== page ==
Blog Post

COVID-19 Update: FMCSA adjusts Hours of Service, Congress prepares emergency relief legislation

Mar 14, 2020
COVID-19 Sign

ATA, like the general public, is concerned about the spread of Coronavirus (COVID-19) and its impact here in the United States. The well-being and safety of our members, workforce and general public are of vital importance to us. We are examining each development as they evolve, participating in daily updates with the White House and leading government agencies, and keeping in close contact with our state federation partners across the country.

Below are two updates regarding Hours of Service and the emergency relief package developing in Congress, which come on the heels of President Trump’s declaration of a national emergency yesterday afternoon:

Hours of Service Relief

FMCSA has issued an emergency declaration providing targeted, limited relief from Hours of Service for COVID-19 emergency efforts:

This Emergency Declaration provides regulatory relief for commercial motor vehicle operations that are providing direct assistance in support of emergency relief efforts related to the COVID-19 outbreaks, including transportation to meet immediate needs for: (1) medical supplies and equipment related to the testing, diagnosis and treatment of COVID-19; (2) supplies and equipment necessary for community safety, sanitation, and prevention of community transmission of COVID-19 such as masks, gloves, hand sanitizer, soap and disinfectants; (3) food for emergency restocking of stores; (4) equipment, supplies and persons necessary to establish and manage temporary housing, quarantine, and isolation facilities related to COVID-19; (5) persons designated by Federal, State or local authorities for medical, isolation, or quarantine purposes; and (6) persons necessary to provide other medical or emergency services, the supply of which may be affected by the COVID-19 response. Direct assistance does not include routine commercial deliveries, or transportation of mixed loads that include essential supplies, equipment and persons, along with supplies, equipment and persons that are not being transported in support of emergency relief efforts related to the COVID-19 outbreaks. 

More details are available on FMCSA's website here

Congressional Relief Package

Early this morning, the U.S. House of Representatives overwhelmingly passed the Families First Coronavirus Response Act, which would allocate tens of billions of federal dollars for paid sick leave, unemployment insurance and free testing for COVID-19, among other measures. It would provide tax credits to employers to offset the costs of paid leave.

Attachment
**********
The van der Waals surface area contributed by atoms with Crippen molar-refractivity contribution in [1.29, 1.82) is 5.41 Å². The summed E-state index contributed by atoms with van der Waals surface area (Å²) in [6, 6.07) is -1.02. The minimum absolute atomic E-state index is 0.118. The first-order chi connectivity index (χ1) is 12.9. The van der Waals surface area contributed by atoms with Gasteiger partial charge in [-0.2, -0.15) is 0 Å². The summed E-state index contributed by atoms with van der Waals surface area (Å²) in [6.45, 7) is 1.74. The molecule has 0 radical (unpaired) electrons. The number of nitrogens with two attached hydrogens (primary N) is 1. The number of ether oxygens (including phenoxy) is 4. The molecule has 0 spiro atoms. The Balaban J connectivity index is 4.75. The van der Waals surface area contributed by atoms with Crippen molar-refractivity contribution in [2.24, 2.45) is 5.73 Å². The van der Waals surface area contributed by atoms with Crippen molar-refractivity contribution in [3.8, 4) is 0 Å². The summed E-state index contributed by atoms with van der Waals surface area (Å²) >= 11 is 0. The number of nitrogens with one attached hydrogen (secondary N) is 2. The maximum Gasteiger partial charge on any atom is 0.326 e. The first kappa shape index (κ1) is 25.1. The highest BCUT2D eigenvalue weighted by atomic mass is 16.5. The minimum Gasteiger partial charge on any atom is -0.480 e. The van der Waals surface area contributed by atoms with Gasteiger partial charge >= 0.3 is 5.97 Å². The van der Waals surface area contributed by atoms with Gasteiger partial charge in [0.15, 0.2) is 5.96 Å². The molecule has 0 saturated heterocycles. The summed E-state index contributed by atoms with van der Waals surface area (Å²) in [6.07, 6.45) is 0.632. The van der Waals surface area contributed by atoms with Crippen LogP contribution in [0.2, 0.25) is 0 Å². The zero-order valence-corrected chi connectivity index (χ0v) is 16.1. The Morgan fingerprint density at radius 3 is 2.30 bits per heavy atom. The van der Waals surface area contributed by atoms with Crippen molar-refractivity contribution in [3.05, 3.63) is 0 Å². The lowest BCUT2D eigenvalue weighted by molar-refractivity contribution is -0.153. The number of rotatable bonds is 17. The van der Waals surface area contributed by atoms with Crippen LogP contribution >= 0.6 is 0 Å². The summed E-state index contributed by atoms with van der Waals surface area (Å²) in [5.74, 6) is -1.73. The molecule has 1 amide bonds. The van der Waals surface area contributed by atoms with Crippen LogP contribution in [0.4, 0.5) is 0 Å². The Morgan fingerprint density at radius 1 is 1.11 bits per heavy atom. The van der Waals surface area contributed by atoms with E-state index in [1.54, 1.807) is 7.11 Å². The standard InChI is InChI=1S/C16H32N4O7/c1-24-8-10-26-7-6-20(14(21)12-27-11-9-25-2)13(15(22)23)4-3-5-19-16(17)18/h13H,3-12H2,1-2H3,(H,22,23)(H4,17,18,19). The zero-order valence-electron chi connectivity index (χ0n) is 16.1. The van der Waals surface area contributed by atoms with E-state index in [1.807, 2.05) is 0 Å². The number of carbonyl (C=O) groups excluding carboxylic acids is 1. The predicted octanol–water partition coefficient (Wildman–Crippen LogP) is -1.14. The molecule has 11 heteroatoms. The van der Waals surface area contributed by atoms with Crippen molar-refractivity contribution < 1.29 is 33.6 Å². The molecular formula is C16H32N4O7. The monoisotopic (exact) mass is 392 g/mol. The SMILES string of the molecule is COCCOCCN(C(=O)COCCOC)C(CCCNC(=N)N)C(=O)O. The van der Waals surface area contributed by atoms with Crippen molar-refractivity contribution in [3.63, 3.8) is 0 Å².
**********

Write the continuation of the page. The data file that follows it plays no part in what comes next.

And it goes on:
The legislation is a negotiated agreement between Speaker Pelosi and Treasury Secretary Mnuchin, has been praised by President Trump, and will be considered by the Senate as soon as Monday. At this time, there appears to be broad, bipartisan support behind its passage. However, as with any pending legislation in Congress, the deal is not done until both Chambers – House and Senate – have each voted and approved. As of now, provisions of the bill could be subject to change and further debate.

Key provisions included in the bill:

Sick Leave:
  • Businesses with fewer than 500 employees would be required to provide 14 days of paid sick leave to employees affected by COVID-19
  • Additionally, under the Family and Medical Leave Act expansion, COVID-19 affected employees would be entitled to up to three months paid leave at two-thirds of the employee’s pay
  • Businesses with more than 500 employees would not have to provide 14 days of paid sick leave
  • Businesses with fewer than 500 employees would receive a 100% tax credit for both types of leave up to capped levels, credited against quarterly payroll taxes
  • Additionally, the Secretaries of Treasury and Labor would have regulatory authority to provide flexibility so small businesses under 50 employees are not unduly harmed
  • Affected employees would include those with COVID-19, under quarantine, caring for someone affected, and with children whose school has closed
Unemployment Insurance:
  • Would provide $1 billion in 2020 for emergency grants to states for activities related to processing and paying unemployment insurance benefits, under certain conditions
  • $500 million would be used to provide immediate additional funding to all states for staffing, technology, systems, and other administrative costs, so long as they met basic requirements about ensuring access to earned benefits for eligible workers
  • Would provide full federal funding of extended unemployment compensation for states that experience an increase of 10 percent or more in their unemployment rate over the previous year
Free COVID-19 Testing:
  • Would require all commercial insurance, Medicare, Medicaid, CHIP, Indian Health service, and TRI-CARE to cover and impose no cost-sharing for testing diagnosis of COVID-19 


Check back to for more updates as they develop.